"... We have to have the appearance and the actuality of a completely independent commission,'' he said. "You can do it however you want, but if you fail, that's on you guys, you know, if you don't pass it. But this is what I believe needs to take place ... I don't understand what everybody's — what's everybody so scared of?''
Diekemper said, "... First of all, you're putting words in our mouths and, second of all, I think that the motion is not professionally written. So I have a problem with the way that the motion is written.''
Frank said, "The motion is to form an independent committee ...''
Heins interjected, "You were rude from the very beginning of the motion ...''
Several board members began speaking at once, with Heins finally saying, "The language was very ...''
Correnti interjected, "Argumentative.''
Heins said, "... Argumentative.''
Frank said, "The purpose of making a motion is to get it on the table so you can have a second, right? So I can make that motion in whatever way I see fit. Then the board then has a discussion and if they want to change that motion, then they can. But it's only beneficial, my opinion is, it's only beneficial if it's a commission and independent. That's the focus of the motion.''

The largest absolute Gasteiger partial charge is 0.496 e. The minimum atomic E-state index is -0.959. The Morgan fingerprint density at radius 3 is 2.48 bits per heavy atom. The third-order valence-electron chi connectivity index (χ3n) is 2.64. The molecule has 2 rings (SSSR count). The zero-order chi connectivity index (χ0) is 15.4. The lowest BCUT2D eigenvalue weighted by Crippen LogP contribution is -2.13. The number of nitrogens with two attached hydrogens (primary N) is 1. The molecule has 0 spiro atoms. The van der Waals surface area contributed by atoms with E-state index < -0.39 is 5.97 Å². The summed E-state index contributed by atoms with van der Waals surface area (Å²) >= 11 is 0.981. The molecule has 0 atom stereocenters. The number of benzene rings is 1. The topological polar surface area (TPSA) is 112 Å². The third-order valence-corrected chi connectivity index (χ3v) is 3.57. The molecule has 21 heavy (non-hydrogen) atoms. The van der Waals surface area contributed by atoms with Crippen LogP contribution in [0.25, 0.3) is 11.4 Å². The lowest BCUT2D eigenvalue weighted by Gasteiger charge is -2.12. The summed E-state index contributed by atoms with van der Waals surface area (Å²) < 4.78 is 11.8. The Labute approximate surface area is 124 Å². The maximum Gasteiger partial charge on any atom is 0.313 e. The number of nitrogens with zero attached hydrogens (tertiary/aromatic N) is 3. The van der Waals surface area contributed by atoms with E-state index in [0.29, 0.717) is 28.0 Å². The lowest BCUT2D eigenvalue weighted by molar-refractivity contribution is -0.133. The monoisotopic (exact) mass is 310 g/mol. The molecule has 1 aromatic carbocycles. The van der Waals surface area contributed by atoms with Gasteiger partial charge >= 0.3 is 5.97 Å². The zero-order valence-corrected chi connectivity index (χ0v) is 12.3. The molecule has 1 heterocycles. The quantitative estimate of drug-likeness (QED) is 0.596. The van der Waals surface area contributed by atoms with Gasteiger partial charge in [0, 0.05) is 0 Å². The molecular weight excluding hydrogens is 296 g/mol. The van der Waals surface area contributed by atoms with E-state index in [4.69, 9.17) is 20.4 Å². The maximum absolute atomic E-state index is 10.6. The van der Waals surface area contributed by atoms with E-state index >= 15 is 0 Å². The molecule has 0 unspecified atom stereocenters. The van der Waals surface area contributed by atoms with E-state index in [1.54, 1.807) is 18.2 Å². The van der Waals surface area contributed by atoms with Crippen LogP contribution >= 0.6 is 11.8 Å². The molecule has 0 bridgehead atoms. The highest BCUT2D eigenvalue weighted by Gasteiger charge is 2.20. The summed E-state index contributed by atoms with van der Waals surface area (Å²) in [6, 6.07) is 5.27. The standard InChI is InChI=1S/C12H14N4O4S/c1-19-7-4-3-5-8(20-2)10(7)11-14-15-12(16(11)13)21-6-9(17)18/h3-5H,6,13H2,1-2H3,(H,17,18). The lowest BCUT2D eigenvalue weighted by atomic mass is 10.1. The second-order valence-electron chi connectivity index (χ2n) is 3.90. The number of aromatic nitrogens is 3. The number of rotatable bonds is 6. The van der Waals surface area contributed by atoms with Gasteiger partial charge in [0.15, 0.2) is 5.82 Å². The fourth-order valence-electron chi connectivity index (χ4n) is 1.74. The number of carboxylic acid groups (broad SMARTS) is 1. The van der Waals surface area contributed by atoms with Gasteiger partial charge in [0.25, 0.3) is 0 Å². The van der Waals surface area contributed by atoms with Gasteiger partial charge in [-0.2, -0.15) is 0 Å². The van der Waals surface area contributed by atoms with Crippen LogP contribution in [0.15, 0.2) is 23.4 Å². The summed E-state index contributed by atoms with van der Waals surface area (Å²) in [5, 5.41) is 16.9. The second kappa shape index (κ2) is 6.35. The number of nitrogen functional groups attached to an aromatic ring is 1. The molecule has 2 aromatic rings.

Diekemper later had two objections to Frank's motion.
"My issue is with the way the motion is written. It has to be professionally written and I would have to have more information about how the people were selected before I could cast a vote,'' she said.
After continued discussion of the wording of the motion, the board president questioned why people would volunteer to serve on such a commission.
"... First of all, I would want to know why would they — a construction manager, that had no connection to the district and wasn't being paid, why would they want to donate their time to the Mehlville School District to do something like that?'' Diekemper said.
Diekemper later questioned why the Oversight Committee could not perform the review Frank wants.
But Frank said he wanted the commission to be totally independent.
"... I'm taking me out of this, OK? I'm just — don't kill the messenger here, all right? I'm telling you what you have to do to gain back the public trust and if you don't want to do that, then you don't want to do that,'' he said.
Diekemper said, "The survey says the public was happy with the way Prop P was implemented.''
Frank said, "They're happy with the buildings ... There was no question asking if they were happy with the $20 million over budget.''
Correnti said, "... It sounds like a grandstand. You're grandstanding by putting this, saying that we're over budget, we're over this, I'm out of the picture. You're grandstanding. That's what you're doing.''
Leach asked if the board could agree to seek volunteers who would be willing to serve on the commission.